Amidst the total chaos of the holiday shopping season a couple of weeks ago, I took a moment to step into a bookstore and picked something up that currently has a hold on me, and probably will for a very long time. It was a relatively unassuming, slim black book called "Milk and Honey," by Rupi Kaur. I was drawn to it, and then opened it up and saw it was poetry. I skimmed it quickly, and then put it down, thinking to myself, "These are beautiful, but I'm not really into poetry." I walked away from the display table, hesitated, and then wandered back. I picked it up again, and continued thumbing through. I stood there for a while, soaking in the succinct yet elegant words that described so many themes of my life and the lives of my friends, family, and clients.
My initial rejection of this stunningly impactful little book was based on me feeling like I don't necessarily "get" poetry, and therefore should not attempt to access it: "I haven't had enough exposure to it." "Once I've read them all, what do I do with it? Do people reread poetry?" "Is it worth the money when I know I could read it cover-to-cover in an hour?" I almost missed out on something beautiful because my boundaries and my concept of self were rigid. I dismissed "Milk and Honey" because I put it in a box, and then decided that I didn't understand how to open that box.
This brings me to my personal intention and focus of the new year: Wade in unfamiliar waters. I am comfortable in what I know, and I say that I want to know more. But here it was, in a beautifully different form - the same words and themes and sorrows I share with so many on a daily basis in my work, and I was closed to it because I was worried that I wouldn't "get" it.
My life's work is focused on expansion, and opportunities to do so present themselves to me in the smallest ways, each and every day. I am working on opening my eyes, mind, and spirit to them. Here are a few words of Rupi Kaur, from "Milk and Honey," which will guide my year and provide me with ongoing resolutions for my soul - rather than resolutions to "fix" my diet, bad habits, or help me live up to the expectations of society or others rather than my own. Kaur's words have been a gift to me, and hopefully they will resonate with you, too.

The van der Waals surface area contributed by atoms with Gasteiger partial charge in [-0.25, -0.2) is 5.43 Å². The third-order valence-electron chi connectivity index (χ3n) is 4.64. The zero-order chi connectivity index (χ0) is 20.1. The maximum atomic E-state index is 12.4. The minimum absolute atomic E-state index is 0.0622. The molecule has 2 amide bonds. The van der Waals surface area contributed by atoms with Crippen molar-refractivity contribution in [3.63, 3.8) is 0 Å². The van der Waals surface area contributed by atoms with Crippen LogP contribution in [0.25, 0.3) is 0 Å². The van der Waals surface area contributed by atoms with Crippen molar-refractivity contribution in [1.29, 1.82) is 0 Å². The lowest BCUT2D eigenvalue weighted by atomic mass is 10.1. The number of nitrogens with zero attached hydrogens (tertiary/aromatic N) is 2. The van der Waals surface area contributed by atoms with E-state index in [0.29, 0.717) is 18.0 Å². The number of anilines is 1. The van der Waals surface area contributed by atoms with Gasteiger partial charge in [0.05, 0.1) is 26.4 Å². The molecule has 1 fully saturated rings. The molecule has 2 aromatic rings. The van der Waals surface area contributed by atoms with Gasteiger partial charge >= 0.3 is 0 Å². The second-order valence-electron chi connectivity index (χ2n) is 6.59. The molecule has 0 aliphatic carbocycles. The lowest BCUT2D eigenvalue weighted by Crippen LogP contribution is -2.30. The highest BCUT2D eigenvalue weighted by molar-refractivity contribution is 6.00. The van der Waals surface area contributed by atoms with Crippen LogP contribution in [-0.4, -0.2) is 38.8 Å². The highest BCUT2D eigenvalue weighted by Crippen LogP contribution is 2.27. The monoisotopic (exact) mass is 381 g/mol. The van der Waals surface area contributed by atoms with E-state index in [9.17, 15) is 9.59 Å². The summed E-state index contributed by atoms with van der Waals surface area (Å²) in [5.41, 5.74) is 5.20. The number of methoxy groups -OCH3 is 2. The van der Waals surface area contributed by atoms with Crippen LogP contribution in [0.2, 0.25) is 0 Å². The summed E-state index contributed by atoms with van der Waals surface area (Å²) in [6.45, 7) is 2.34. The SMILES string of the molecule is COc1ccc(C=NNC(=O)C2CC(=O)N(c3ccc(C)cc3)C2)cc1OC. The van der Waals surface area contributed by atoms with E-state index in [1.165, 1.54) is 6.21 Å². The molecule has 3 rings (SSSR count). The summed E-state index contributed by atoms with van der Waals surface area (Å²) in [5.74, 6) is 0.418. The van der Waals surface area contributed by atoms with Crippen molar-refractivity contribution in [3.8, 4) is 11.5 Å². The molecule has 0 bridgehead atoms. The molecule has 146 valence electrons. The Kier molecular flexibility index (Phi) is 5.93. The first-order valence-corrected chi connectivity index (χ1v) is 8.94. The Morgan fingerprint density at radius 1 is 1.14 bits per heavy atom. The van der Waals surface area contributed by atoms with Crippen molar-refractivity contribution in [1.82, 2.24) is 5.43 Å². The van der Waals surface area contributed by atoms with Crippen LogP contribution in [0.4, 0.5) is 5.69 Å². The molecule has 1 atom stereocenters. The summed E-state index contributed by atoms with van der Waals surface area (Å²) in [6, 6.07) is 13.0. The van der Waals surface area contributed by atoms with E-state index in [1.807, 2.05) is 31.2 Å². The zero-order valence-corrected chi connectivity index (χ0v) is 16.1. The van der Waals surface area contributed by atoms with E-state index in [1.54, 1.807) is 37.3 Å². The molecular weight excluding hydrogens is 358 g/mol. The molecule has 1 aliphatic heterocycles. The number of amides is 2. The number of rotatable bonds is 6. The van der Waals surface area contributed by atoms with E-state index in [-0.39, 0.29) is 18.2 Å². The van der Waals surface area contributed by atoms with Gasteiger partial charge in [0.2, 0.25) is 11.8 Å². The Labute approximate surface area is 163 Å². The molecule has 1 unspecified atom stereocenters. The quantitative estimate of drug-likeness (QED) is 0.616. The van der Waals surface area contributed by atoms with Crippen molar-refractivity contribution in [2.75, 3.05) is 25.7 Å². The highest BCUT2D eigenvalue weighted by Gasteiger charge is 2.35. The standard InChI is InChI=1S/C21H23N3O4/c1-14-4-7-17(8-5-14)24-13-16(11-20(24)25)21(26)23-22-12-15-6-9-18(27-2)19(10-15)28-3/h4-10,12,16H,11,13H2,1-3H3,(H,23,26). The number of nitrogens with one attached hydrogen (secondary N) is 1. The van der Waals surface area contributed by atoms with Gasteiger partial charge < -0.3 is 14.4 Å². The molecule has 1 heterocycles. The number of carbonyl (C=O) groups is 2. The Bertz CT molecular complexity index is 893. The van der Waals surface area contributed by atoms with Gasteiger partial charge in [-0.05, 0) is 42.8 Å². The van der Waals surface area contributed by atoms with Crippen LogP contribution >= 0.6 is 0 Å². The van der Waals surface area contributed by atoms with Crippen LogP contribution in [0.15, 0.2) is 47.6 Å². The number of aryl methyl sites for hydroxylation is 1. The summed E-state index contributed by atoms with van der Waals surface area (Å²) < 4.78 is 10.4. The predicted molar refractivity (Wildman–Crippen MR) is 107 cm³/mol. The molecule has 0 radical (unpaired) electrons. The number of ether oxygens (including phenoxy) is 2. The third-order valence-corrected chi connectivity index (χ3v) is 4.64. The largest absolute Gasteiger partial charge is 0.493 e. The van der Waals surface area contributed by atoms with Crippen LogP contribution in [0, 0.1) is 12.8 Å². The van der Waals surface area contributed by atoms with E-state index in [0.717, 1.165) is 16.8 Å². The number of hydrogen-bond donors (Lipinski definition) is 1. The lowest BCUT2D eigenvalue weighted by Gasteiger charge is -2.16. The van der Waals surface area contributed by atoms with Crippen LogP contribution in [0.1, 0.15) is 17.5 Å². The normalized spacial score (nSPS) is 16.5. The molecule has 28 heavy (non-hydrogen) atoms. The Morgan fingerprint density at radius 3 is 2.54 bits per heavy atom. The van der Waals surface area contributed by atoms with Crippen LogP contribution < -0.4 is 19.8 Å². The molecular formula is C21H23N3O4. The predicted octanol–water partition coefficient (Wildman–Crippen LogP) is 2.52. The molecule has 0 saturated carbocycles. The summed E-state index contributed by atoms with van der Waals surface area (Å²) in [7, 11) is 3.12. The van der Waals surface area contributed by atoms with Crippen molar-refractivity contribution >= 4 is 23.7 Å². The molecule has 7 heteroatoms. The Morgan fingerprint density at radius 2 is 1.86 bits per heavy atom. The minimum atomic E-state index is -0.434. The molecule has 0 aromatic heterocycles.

worth holding on to
would not have let go"
Resolve: Acceptance in what is meant to be. Loosening my grip on what I cannot control. Understanding that change happens and the world is in constant motion, and losses are a part of this world. I am not at fault for them.
"it is part of the
human experience to feel pain
do not be afraid
open yourself to it
Resolve: Live fully and in passion as well as in fear. Push my own boundaries and move out of a state of perpetual comfort, for this is where growth has the best chance to begin.
"you deserve to be
in your surroundings
not lost within them"
Resolve: Stand strong in places where I feel lost. If I walk away, I will lose the opportunity to understand them or understand myself within them. Build a life where I am, and live in the present moment rather than planning for new surroundings that I perceive may be a better fit. Find acceptance and belief that where I am now is exactly where I am meant to be.
want to spend
the rest of your life
Resolve: Continue and deepen my own lifelong pursuit of loving, understanding, and challenging myself. Put myself before others, and find acceptance in doing so although it may be unfamiliar. Honor myself, as well as my desires and intentions.
"for you to see beauty here
does not mean
there is beauty in me
it means there is beauty rooted
so deep within you
you can't help but
see it everywhere"
Resolve: See it everywhere... in others, in myself, and in the world that holds us all.
Wishing you all a week of reflection and light as these days bridge the gap between past, present, and future -- Happy New Year!